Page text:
Saturday, June 30, 2012

Dear month of July,

Dear month of July,

I hope you won't mind if I don't consider you "July" so much as "mid-summer": it's a crucial difference, I think you'll agree, since "mid-summer" implies that I still have around half a summer left. Summer is long, in my opinion, especially when you're not nearing the end of it, when it starts to seem short. That's because of a little thing we call "perspective," where things that are up close seem different than things that are far away. Except in this case--in the case of time--things that are up close, for instance "the end of summer" from the perspective of "almost the end of summer," seem very very tiny, whereas things that are far away, such as "the end of summer" from the perspective of "mid-summer," seem a long ways off.

"A long ways off" seems preferable to me, month of July, vis a vis "the end of summer." (And sorry, month of July, for all those quotation marks. If this were oral discourse, I could have done those quotation marks with my "fingers.")

Here is the evidence that it is mid-summer:
  1. A Saturday party that started in the evening while it was still light, still warm, and ended very late, when it was lovely and cool.
  2. Dry heat that felt just like an oven when we were standing on the corner of 3rd South and 2nd East at about six-thirty p.m.
  3. Bike-riding in the evening.
  4. Only the second watermelon of the summer. For real.
  5. First time at the farmer's market.
  6. I have not given a thought to the teaching of composition except for the kind of thought that floats high in the air above my head, like I'm literally thinking in thought balloons.
  7. Iced tea (green + mint) made and ready to drink.
  8. fireworks galore ignited in the street last night (by the firework-happy neighbor).
That's a fair pile-up of evidence. Wait:

    9. lemonade.

See: even more evidence. Month of July, I salute you and hereby dub you "mid-summer." I am looking forward to you. Please last a long, long time.



Friday, June 29, 2012

Illness struck.

Yesterday, after my writing (yep, two hours) I received the following text from my son:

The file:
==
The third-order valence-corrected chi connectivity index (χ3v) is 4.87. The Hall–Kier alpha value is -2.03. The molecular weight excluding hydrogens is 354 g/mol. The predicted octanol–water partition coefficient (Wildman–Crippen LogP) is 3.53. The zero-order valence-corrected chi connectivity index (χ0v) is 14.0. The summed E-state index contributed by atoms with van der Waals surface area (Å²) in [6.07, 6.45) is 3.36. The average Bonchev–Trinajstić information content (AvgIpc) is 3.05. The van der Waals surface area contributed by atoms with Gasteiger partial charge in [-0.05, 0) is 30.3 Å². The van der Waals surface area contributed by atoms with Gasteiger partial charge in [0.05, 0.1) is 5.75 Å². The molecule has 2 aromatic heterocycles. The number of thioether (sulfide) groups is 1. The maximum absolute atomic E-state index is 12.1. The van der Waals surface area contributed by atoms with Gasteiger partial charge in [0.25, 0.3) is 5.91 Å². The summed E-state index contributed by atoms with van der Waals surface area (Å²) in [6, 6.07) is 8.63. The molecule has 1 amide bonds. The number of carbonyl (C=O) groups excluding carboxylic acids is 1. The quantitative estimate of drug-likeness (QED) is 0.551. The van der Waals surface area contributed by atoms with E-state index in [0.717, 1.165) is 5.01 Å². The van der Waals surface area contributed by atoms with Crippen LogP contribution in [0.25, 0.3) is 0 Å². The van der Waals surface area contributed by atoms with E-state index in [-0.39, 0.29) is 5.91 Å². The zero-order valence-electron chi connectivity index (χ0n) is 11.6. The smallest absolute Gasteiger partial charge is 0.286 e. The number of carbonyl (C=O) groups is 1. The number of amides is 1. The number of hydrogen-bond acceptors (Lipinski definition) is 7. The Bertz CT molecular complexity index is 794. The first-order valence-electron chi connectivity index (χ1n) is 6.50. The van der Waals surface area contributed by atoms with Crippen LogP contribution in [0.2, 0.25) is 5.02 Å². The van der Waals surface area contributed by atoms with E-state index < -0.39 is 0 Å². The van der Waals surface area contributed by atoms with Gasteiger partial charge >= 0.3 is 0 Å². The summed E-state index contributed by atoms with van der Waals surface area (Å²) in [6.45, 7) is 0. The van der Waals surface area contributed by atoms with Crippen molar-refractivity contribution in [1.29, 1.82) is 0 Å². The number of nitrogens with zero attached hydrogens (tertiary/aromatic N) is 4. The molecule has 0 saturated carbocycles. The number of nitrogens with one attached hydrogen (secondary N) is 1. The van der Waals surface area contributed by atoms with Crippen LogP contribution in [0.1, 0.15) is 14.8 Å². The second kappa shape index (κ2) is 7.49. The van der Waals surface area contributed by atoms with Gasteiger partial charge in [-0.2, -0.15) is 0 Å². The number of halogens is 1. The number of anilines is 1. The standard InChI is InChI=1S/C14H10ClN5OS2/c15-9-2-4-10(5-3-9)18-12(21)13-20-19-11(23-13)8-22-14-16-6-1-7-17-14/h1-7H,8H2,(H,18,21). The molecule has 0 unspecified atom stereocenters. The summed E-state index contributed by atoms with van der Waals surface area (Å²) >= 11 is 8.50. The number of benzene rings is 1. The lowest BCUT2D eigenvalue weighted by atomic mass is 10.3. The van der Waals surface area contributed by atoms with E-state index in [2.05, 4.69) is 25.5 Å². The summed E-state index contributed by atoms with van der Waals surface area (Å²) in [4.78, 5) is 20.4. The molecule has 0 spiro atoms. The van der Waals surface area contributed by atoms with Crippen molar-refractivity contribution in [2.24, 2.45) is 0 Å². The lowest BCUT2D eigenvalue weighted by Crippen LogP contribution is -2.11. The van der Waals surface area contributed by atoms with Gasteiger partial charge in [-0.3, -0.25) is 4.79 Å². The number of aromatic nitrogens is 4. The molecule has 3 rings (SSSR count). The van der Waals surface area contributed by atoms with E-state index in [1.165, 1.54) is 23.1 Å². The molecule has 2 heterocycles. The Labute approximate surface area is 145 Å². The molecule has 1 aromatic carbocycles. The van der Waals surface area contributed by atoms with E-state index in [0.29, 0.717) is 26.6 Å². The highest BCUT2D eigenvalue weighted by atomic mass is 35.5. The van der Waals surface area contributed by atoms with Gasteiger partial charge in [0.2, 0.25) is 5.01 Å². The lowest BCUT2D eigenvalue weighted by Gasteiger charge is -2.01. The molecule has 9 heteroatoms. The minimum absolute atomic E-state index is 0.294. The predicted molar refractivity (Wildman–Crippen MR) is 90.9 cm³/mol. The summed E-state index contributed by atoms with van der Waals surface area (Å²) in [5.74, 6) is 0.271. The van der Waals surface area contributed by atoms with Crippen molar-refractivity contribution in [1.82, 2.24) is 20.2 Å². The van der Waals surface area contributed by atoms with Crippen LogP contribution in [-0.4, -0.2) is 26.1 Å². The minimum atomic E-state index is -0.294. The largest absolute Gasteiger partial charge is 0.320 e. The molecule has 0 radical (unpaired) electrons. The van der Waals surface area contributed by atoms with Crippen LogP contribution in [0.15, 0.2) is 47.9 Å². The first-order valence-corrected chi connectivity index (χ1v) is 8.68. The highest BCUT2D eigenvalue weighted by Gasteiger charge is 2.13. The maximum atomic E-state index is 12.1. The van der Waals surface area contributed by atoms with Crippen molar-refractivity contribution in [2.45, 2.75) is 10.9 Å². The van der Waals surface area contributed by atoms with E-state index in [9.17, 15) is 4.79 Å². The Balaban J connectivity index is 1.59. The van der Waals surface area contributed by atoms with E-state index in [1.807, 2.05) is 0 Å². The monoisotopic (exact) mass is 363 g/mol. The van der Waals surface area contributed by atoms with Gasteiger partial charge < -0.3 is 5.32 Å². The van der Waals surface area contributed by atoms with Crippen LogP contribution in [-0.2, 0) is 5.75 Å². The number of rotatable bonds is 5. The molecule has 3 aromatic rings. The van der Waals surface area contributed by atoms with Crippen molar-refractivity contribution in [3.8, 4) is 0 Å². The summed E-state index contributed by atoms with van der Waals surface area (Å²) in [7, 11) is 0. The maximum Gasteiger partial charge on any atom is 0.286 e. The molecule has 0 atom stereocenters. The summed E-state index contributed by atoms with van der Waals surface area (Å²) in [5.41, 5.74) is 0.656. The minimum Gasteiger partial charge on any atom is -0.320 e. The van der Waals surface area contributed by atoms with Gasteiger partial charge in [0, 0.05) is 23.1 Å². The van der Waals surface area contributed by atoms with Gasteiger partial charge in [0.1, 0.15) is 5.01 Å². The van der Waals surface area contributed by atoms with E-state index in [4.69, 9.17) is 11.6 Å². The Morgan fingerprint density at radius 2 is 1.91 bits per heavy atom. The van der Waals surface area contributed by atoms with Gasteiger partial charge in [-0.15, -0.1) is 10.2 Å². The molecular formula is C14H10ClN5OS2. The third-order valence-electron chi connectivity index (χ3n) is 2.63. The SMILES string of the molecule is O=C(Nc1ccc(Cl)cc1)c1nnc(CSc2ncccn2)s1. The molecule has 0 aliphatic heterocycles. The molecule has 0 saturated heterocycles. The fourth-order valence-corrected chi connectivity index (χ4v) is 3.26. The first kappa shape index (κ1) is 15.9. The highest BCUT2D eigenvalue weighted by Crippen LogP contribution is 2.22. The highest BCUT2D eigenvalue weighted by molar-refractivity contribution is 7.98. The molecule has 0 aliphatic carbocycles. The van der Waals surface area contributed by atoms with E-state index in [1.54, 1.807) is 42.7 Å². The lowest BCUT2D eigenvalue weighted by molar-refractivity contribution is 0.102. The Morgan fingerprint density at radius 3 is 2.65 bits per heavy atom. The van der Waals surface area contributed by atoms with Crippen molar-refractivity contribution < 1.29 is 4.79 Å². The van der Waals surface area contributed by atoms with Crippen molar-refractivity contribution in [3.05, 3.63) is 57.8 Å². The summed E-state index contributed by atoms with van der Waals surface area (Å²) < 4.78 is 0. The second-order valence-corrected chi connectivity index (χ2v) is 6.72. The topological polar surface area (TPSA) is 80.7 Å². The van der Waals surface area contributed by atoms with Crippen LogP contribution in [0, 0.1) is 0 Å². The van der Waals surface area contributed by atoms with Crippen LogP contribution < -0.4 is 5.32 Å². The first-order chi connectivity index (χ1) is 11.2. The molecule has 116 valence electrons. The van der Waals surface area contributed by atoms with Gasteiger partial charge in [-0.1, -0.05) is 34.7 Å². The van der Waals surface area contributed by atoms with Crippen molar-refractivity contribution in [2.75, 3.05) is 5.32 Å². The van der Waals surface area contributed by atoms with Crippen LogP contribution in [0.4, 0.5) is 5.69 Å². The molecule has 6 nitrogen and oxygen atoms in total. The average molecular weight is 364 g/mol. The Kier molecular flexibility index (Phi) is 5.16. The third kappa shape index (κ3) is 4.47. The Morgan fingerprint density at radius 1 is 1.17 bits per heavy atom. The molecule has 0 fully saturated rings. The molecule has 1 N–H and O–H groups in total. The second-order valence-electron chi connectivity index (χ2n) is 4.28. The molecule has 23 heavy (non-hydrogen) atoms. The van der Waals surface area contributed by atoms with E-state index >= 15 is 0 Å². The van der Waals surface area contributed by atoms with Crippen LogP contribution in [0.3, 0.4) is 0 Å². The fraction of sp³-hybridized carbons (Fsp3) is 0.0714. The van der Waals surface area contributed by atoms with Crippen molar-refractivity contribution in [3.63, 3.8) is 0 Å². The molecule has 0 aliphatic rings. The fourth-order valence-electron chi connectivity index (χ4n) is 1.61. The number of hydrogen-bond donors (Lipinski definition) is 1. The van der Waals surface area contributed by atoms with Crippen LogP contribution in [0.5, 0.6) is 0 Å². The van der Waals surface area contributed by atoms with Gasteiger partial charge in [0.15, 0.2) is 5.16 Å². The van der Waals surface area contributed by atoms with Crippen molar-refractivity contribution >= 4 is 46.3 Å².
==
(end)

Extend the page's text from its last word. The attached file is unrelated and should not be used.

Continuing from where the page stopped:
Why, no I had not. So we met up at the theater, and bought the giant bucket o' corn, and also a large soft drink because I wanted a drink, a small one, but he wanted to refill it, and could not in his own mind justify buying a small drink when a large was to be had for one dollar more.
Suffice it to say that I enjoyed the movie, ate too much popcorn and drank too much drink because it could not be refilled, the movie theater had not refilled drinks for years, and when I got home, I felt ill. And later, I felt iller.
This was not good, because I also had to do a little work for a retreat today--I had to make a short presentation. Well, I went to bed at like ten o'clock (are you all :-0 ??) (I was), slept like a person with an ill-feeling popcorn attack, and got up at 6 a.m. to finish that damn presentation. Here's a couple of screenshots for ya.
More blog later, maybe. When I made my "Blogging Every Day in the Year 2012" pledge, I maybe should have included a rider about feeling a little under the weather.


Wednesday, June 27, 2012


Today, I did some research for a photo essay-ish thing I might be writing. I'll tell you more about it when I'm further along. Maybe. To a great extent, this meant identifying photos to use--I had done some brainstorming and writing already, and identified photographs in my mind...but that's different than locating them in my (you can already predict this) disorderly photo filing system on multiple computers.


But it was all good times, anyway, because I needed to also figure out how to turn on Photo Stream on my iMac, blah blah blah, don't even listen to this part--it all got resolved with only a small chat with the Apple guy and all my computers are now talking to each other, photo-wise, and I did create a new file with photos for the photo essay-ish thing, with titles for the photos and so forth and what not. So that was good.

I also went out into my lush but untidy yard and found that the following was happening, with or without my permission:



So that was good, too.

And also, there was a packet of huckleberries that I bought at Dave's Market in Ashton, sitting in my refrigerator, mutely pleading with me to do something with them, the way huckleberries will, in a packet situation. They were picked somewhere in the surrounding area. Frozen, but local. I kept them in the freezer, and also I kept thinking I would bake a pie up there in the wilderness. But I didn't bake that pie in Idaho. No, I baked that pie in Utah.

Let me just say that I remember picking huckleberries as a child with my parents and grandmother. And I remember eating a huckleberry pie, baked up there in heaven only knows what contraption. If it was the old stove that required wood (it couldn't have been coal, could it?), then all respect to my grandmother. There's a modern range and oven situation up there now, so baking a pie would have been fun but not heroic. Anyway: pie. Huckleberry pie. It took me back.

I used a recipe that I found on 101 Cookbooks--it had a rye crust which gave me fits and was not pretty in the rolling out, let me tell you, the people. It had a serious falling-apart issue, both the top and bottom crusts. The top crust looked like the land in an earthquake zone, after the earthquake. But it was delicious, and the filling had lemon verbena leaves chopped (or pestled, if that's the way you roll) into the sugar, so it had an extra quotient of lemoniness. That was good. We ate it at nine o'clock with vanilla ice cream that my son ran to the store to get.